Dad danced when he mowed. No, he didn’t foxtrot or cha-cha, or waltz. Rather, his body fell insensibly into a rhythm that, in its deft agility, its expressive rhetoric of physical movement, went beyond utilitarian movement to achieve a kind of embodied harmony. He danced.
Our suburban backyard was large enough to serve as the default football and baseball field for the gaggle of young boys in our neighborhood. In mowing it, Dad, a systems analyst by trade, plotted it into squares, working from the outside in. It was at the right angles that the dance appeared. First, there was the downward push on the mower handle with the left hand to raise the front wheels; then the swoop of the hand under and to the right to turn the mower 90 degrees, accompanied by the swinging out of the right leg and a quick left foot, right foot two-step to reposition himself behind the mower. A seamless motion. As the square shrunk, this patterned movement repeated itself more and more frequently, taking on a balletic athleticism, an elegant power, a prowess informed by balance and grace. The systems analyst became Gene Kelly. Dad danced when he mowed.
He would have scoffed at the very notion. For Dad, mowing had all the charm of a junkyard dog. It was the bacillus lurking in the healthy constitution of suburban homeowning. It was something he owed to social expectation, a bit of surrendered autonomy. No choice, really. Dad came up the hard way, an immigrant kid who spoke only Italian when he entered first grade, a Great Depression kid whose breakfast often consisted of a piece of toast dipped in the yolk of an egg he shared with his father and two brothers, a skinny kid who muscled himself by becoming an acolyte of Charles Atlas. Having made it by scrappy self-reliance and hard work, he did not like the idea of having to do another’s bidding, even if, especially if, that other was the substantive insubstantiality of social convention. He had paid his dues. But, if you aspire to a suburban home, you must cut grass. It was a duty, nothing more, and a disagreeably hot and fatiguing one at that. He contemplated it much the way a coffee bean might contemplate the grinder. It was a penance with no redemption in sight save the cold beer he rewarded himself with when it was finally, thankfully done.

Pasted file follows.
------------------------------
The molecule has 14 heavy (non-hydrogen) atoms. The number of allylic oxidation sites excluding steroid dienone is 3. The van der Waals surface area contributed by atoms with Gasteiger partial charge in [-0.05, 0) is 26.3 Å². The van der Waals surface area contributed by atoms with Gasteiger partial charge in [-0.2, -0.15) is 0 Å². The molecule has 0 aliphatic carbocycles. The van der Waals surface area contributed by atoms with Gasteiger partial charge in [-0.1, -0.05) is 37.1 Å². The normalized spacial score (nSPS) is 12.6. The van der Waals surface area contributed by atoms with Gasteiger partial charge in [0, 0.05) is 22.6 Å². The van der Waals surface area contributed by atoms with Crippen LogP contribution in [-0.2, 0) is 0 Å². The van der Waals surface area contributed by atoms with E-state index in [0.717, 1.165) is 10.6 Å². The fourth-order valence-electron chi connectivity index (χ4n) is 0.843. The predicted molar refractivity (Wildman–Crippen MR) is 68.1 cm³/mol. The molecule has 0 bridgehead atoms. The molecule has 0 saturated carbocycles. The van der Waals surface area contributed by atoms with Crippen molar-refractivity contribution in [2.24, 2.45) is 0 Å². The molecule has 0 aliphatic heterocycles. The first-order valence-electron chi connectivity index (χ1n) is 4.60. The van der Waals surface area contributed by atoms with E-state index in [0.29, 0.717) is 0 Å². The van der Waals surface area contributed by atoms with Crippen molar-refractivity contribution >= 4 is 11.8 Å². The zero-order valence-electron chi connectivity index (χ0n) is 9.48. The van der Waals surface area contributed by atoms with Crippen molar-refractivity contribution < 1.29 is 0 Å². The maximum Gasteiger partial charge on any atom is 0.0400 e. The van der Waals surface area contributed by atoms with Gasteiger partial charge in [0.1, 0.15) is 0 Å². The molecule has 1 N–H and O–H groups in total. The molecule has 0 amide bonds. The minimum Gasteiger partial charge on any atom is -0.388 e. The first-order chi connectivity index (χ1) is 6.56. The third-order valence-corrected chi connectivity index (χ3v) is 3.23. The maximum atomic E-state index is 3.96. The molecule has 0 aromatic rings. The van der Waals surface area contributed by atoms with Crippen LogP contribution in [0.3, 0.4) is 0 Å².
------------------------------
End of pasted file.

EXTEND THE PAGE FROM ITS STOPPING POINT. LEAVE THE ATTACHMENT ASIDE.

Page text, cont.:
And yet, he danced when he mowed.
How is it that the body speaks in a language the mind cannot understand? Descartes disjoined the mind, soul stuff, from the material, body stuff. And because he was aware of himself thinking, felt himself cogitating, he famously declared, “Cogito, ergo sum”—“I think, therefore I am.” I’d amend this to “I think, and also I am.” Watching my dad dance when he mowed, I think I saw Descartes’ “sum” without the “cogito.” We disparage mindless tasks, the unthinking routine, but I suspect those are precisely the times when the CEO located in the neocortex, that master deliberator and analyst, takes a break, heads out for a smoke or a Frappaccino. And when that happens, other, older, deeper areas of the brain kickstart, areas having to do with balance and coordination and fluidity of movement. At those times, the body is restored to itself, to its own intelligence, to a blood-deep rhythm not defined by clocks and keystrokes, quotas and quarterlies. To riff on Pascal, the body has reasons that reason knows not of.
Is anything more awkward than a task performed in full awareness of each and every step involved in its performance? Has painting by the numbers ever produced a work of art? Is it not the case that all truly great athletes ultimately, finally, rely on an athletic instinct so deeply imprinted it seems molecular?
I’d answer no, but I’m speculating, really. Shamefully unempirical of me, undoubtedly. But here’s what I do, empirically, know: my dad danced when he mowed.